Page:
I was recently surprised to learn that fewer black men are applying to and attending medical school today than in 1978. A 2015 Association of American Medical Colleges report found that in 1978, 1,410 black men applied to medical school and 542 enrolled. While only 1,337 applied and 515 enrolled in 2014. These numbers are interesting considering more black men are attending college, and the number of other minorities and black women applying to medical school have increased.
Why does it matter if there are more black male doctors, you may wonder? There are a number of reasons. But the primary ones have to do with perception of care and the patient-physician relationship. Anecdotal evidence and research indicate that people are more satisfied and compliant with physicians when they can identify with them. This suggests that having physicians that patients relate to can result in better health outcomes for them. The AAMC report also indicated that physician diversity can mean greater access to care for minority, low-income and non-English-speaking patients.
In a city with a diverse population like that of Memphis, Tennessee—where more than 50 percent of the population is African-American, this is important. And as a health care leader, it is my desire and responsibility to make sure we’re providing the best possible care for all of our patients. That includes hiring the brightest and best providers for our communities. Having physicians and licensed providers that all of our patients can relate to is important to accomplishing these goals. So what can we do to change this narrative?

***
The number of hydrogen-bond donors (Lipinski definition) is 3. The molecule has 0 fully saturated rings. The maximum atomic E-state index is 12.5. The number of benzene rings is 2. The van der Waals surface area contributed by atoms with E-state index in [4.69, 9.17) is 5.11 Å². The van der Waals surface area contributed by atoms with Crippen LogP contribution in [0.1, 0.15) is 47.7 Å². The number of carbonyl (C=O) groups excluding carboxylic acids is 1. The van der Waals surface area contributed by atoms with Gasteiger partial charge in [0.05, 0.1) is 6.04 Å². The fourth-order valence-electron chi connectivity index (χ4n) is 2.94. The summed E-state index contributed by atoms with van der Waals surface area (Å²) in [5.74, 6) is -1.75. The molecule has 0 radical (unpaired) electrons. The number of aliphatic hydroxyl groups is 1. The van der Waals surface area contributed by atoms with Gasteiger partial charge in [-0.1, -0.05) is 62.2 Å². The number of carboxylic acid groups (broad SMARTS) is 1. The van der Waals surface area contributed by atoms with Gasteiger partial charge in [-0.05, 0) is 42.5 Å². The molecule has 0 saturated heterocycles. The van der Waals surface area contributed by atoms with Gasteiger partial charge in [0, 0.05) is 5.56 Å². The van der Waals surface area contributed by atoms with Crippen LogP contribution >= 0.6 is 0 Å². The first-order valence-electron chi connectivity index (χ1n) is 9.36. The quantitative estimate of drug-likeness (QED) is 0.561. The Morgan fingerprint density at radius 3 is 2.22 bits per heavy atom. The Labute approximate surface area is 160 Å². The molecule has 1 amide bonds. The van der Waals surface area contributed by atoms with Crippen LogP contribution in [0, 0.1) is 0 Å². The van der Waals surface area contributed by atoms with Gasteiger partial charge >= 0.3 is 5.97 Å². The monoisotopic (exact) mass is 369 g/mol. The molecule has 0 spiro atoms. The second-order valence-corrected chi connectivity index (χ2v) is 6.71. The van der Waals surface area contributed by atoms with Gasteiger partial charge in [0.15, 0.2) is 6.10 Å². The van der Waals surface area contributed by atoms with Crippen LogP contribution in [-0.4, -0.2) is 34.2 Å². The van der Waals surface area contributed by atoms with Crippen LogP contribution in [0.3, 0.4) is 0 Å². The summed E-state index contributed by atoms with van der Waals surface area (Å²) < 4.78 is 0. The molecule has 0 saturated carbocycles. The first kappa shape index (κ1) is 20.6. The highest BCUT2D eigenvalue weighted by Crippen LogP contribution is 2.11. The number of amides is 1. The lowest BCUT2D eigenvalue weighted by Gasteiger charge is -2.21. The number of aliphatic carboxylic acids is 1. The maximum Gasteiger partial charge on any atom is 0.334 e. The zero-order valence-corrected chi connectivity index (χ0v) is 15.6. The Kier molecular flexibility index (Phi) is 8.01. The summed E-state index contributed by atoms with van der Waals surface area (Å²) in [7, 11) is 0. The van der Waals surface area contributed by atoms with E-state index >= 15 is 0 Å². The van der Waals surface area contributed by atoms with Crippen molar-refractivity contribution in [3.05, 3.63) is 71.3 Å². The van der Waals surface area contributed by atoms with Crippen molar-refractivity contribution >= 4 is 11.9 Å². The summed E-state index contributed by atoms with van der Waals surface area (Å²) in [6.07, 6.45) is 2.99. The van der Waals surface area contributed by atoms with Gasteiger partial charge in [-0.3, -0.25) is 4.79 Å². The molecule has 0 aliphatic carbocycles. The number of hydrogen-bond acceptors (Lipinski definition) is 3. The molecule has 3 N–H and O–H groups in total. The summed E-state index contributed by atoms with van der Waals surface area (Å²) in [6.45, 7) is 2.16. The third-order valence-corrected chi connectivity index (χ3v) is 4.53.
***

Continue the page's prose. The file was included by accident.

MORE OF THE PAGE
The AAMC report suggested a number of factors that could help improve opportunities for minority males and engage black men and their communities. Some of these include providing positive mentors or role models and financial assistance for minority students.
I’m proud to share that Baptist Memorial Health Care is partnering with the University of Tennessee Health Science Center, the Baptist College of Health Sciences, the Bluff City Medical Society, the NAACP Memphis Branch, the National Association of Health Services Executives, the National Civil Rights Museum and the Memphis Medical Society to host the Black Men in White Coats Youth Summit. This summit will introduce minority students to local black medical professionals and potential mentors, as well as help them access financial and other resources to help them pursue careers in medicine and science. It is our hope that we can inspire and facilitate the next generation of medical professionals in Memphis.
For more information about the Black Men in White Coats Youth Summit or to register a student, please visit https://www.baptistonline.org/events/black-men-in-white-coats.
President/Chief Executive Officer
Baptist Memorial Health Care